One-by-one, we examined all 809 stories and labeled them either fun or serious. Then, using Facebook data attached to each story, we measured success using this metric: Of the unique people who see each post, what percentage like it, share it, or comment on it?
Here’s what we found:
— Stations are creating as many fun stories as serious stories: Of the 809 stories, 53 percent were serious and 47 percent were fun.
— Serious stories were just as shareable as fun stories: The percentage of people who liked, shared, or commented was the same for both serious and fun stories – about 1 percent of those who saw the posts interacted with them. In the Local Stories Project, we’ve found that any post over 0.7 percent leads to dozens or hundreds of likes, shares, and comments.
— Top serious stories were shared just as much as top fun stories: You’d think that fun stories would garner far more engagement, but that wasn’t the case. When looking at the top 50 stories, the percentage of people who liked, shared, or commented was 3 percent — the same for both serious and fun stories.
5 questions for making serious-but-shareable stories
So how exactly can you make serious content shareable? What you don’t want to do is wait until after the story’s already on your site. Consider your approach from the beginning. Here’s how:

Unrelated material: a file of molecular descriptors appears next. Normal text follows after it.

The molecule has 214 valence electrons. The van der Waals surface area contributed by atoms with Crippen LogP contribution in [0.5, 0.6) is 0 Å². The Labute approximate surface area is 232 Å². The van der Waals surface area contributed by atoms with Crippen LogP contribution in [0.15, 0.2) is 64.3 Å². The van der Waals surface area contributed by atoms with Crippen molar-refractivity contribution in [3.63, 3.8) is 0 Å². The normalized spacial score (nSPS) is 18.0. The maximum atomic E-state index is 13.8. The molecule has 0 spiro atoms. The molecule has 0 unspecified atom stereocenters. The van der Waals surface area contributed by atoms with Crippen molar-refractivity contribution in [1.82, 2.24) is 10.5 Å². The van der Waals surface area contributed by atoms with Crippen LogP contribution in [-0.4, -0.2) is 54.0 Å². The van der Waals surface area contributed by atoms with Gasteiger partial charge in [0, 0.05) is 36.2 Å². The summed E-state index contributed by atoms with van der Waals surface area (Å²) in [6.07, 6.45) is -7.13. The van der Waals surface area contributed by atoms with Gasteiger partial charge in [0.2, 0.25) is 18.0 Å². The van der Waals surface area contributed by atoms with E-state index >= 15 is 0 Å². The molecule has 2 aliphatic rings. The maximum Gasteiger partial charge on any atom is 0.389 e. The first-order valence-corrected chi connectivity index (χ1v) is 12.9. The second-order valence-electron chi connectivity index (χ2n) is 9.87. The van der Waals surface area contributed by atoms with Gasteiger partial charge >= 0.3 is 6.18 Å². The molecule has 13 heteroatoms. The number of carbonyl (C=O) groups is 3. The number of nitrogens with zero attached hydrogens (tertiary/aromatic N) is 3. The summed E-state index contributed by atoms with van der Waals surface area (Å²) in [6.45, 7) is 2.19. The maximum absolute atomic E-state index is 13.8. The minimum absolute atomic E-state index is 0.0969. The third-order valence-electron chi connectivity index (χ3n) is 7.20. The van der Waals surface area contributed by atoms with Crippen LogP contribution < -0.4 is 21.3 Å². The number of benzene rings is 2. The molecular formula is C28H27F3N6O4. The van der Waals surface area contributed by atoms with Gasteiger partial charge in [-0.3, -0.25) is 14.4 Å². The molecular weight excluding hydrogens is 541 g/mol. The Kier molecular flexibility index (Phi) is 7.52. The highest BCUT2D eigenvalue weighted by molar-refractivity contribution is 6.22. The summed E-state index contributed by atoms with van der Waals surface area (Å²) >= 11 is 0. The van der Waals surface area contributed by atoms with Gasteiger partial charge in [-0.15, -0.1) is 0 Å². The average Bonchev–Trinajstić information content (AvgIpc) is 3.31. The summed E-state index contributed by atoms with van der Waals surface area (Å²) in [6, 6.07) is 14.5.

What’s the headline?
Write a headline first — before you begin crafting your story. The headline should be a simple, straightforward, specific promise about what the story’s about. You might discover a different headline through your reporting, but starting with something precise will help focus the story.
What is your approach to telling the story?
What’s the best way to convey the story? Whatever you decide, get to the point right away and make the piece easy to understand. Charts, images, videos or other visuals can be helpful, but only incorporate them if it’s useful to the audience.
How will this be different from what others have already done?
Cut through the noise. A lot of media might be covering the story, but how can you differentiate yourself? What can you add to the story? Try creating an explainer, where you take the complex issue and make sense of it for people.